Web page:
US court temporarily bars overtime pay expansion

Posted on November 23, 2016

A Texas district court has temporarily blocked the expansion of overtime pay for the US workforce, threatening to dismantle another key landmark of Barack Obama’s legacy.

From December 1 an additional 4m US workers were set to receive federally mandated overtime payment from employers, with 1.5 times their hourly payment for every additional hour worked over 40 hours a week.

While US workers earning an annual salary of less than $23,600 are already mandated to receive overtime payment, the new Department of Labor regulation would have expanded the pool of eligible workers to those earning up to $47,476 annually — a move the Obama administration claimed would help ease the burden on the middle-class worker.

Texas US District Judge Amos Mazzant said he had issued a temporary injunction against the regulation so the court could have additional time to determine its validity.

The injunction comes as President-elect Donald Trump has vowed to roll back some of Mr Obama’s signature policy measures, including the Obamacare healthcare programme.

In a YouTube video address this week, Mr Trump vowed to cut back on red tape in Washington, promising to get rid of two regulatory measures for every new regulation he introduced.

During the presidential campaign he walked back his stance on the minimum wage, initially saying in a Republican primary debate that American wages were “too high” — he later said decisions on minimum wages should be left to the states, and then that he would raise the federal minimum wage to $10 if elected.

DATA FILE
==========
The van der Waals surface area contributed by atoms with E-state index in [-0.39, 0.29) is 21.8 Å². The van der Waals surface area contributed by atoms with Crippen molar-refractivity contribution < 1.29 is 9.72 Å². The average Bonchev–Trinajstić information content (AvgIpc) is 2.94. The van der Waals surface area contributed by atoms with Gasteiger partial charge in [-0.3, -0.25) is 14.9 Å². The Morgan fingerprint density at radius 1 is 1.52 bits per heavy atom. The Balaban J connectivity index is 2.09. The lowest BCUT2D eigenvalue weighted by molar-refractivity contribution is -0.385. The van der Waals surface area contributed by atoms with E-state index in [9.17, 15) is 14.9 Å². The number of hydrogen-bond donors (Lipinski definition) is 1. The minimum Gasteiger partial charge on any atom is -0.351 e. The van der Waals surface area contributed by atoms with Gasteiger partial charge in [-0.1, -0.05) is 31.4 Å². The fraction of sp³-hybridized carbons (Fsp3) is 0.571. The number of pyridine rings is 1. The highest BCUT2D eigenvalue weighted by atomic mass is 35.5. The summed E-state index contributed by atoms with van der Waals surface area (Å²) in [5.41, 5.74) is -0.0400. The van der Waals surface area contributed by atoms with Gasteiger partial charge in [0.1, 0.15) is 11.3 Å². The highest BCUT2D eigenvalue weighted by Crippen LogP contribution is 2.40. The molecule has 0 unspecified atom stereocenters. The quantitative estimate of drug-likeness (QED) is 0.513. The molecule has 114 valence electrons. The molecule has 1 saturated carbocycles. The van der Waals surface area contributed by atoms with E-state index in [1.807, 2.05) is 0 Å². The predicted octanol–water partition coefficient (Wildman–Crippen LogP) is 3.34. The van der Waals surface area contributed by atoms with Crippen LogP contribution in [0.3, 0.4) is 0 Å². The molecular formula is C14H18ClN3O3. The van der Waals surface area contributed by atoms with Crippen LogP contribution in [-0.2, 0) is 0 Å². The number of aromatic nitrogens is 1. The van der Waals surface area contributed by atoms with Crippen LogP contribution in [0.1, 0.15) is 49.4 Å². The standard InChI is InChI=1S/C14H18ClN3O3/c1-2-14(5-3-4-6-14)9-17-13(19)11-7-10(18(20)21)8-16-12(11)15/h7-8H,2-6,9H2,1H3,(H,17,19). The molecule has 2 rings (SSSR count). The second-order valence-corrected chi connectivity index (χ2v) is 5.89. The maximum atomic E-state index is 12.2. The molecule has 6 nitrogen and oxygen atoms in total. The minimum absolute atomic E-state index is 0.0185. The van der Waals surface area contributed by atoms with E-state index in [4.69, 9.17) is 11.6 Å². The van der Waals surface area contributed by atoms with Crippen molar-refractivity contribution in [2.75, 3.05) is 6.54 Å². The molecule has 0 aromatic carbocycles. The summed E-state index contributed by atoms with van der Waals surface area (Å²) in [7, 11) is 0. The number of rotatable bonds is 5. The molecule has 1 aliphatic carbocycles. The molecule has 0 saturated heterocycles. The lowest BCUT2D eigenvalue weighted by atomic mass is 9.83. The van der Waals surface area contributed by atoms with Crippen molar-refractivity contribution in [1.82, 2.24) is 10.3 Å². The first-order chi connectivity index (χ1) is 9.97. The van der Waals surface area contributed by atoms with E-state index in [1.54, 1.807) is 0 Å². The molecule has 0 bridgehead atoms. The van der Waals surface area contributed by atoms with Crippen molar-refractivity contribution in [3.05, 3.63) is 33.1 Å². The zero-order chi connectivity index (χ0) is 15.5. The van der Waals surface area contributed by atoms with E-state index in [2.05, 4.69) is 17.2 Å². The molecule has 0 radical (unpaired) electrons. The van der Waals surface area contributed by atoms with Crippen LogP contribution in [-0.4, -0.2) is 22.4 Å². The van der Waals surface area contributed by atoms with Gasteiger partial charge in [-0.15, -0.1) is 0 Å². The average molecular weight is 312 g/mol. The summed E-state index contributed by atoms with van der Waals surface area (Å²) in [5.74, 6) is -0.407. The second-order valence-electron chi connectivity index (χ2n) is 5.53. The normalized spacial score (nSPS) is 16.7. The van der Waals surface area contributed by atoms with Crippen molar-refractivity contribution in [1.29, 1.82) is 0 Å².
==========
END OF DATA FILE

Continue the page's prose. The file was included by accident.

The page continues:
The decision to expand overtime pay had been criticised by several US business groups, including the Chamber of Commerce, the trade organisation which represents more than 3m businesses and which filed the legal challenge against the Department of Labor in September.

On Tuesday the chamber hailed the temporary injunction as “a great result”.

“We are very pleased that the court agreed with our arguments that the Obama administration’s new overtime rule was unlawful,” said Randy Johnson, the chamber’s senior vice-president of labour, immigration and employee benefits. 

“If the overtime rule had taken effect, it would have resulted in significant new costs — more than $1bn according to the Congressional Budget Office — and it would have caused many disruptions in how work gets done. Furthermore, the rule would have reduced workplace flexibility, remote electronic access to work, and opportunities for career advancement.”

The National Association of Federal Credit Unions also welcomed the result. 

“This is a welcome delay for many small businesses, especially credit unions, that would not have been able to integrate this immense increase without impact on the services they provide,” Carrie Hunt, the association’s vice-president of government affairs, said in a statement.

“NAFCU and our members believe that this rule would have created major unintended consequences and obstructed growth opportunities for many white-collar workers. Ultimately, in its current form, this rule could hurt the people it was trying to help.”

Carl Tobias, a professor of law at the University of Richmond, said that while this was a preliminary injunction, and the Obama administration could appeal, there was not much time left before the Trump administration took office.

“The timing is such that it may be very difficult … for the Obama administration to have the rule go into effect,” he said.

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